You might have seen it online: claims of a massive party and a chance to win $100,000 in front of Bend’s famous last Blockbuster Video store.
Is it real?
Here’s the claim from Mr. Humanity, Anthony Mattera. He’s a YouTuber with 21,000 followers: “We are giving away a lot of money to people.”
Mattera records videos giving away money to people. Next week, he will be doing the same thing in Central Oregon, hosting a block party on June 2 from 9:00 a.m.-5:00 p.m. in the parking lot at Blockbuster.
“The events are backed by an insurance company, and when someone wins the event, they get paid out,” said Mattera.
>>> Central Oregon Daily News is on YouTube. Click here to subscribe and share our videos.
RELATED: WATCH: Bend Blockbuster debuts apocalyptic ‘Til The Bitter End’ Super Bowl ad
RELATED: Thanks, Steve: Bend Blockbuster booming in merch sales after cockroach ad
Fundraisers like hole-in-one contests that give away a car are often backed by insurance policies covering the cost of the car on the off chance someone hits that hole-in-one.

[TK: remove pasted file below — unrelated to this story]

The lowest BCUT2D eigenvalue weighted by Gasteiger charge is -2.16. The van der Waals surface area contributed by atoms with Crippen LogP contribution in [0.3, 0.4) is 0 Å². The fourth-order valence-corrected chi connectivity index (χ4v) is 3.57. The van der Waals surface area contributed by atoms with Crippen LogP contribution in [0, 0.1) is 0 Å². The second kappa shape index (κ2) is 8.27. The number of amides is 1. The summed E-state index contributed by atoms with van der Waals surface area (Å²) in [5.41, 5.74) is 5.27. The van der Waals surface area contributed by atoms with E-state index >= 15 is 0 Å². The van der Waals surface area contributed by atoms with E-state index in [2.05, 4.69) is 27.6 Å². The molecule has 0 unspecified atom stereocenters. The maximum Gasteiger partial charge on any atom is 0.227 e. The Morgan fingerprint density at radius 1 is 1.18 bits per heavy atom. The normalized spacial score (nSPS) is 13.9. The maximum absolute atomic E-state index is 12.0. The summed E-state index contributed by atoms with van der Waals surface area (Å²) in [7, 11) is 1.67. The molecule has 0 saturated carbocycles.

So what’s the contest Mr. Humanity is hosting? He told us “no comment,” when initially asked about the financial side of it.
Mattera would not tell us any real details about the $100,000 on the line, but Blockbuster’s General Manger Sandi Harding weighed in.
“It’s a game of chance,” said Harding. “So they just have to come in and pick six random numbers, and if they’re the lucky ones, they’re going to win. We have four other games as well that we’re playing. Ones a dice roll and they get to win some money as well as some movie trivia kind of games.”
Three nonprofits were invited to this event as well: Saving Grace, the Humane Society of Central Oregon and Emma’s Project.
The two we got a hold of seemed confused about the event. We asked Mr. Humanity to clarify.
“The nonprofits are going to benefit from this event just strictly from the brand awareness and the foot traffic and the monetary donations that the people give on that day,” Mattera said.
The event hosts claim no one will be asked to pay for a chance at the $100,000 prize. But some sponsors, according to Mr. Humanity, already paid for a chance at the 50,000 and 25,000 contests happening at the same event.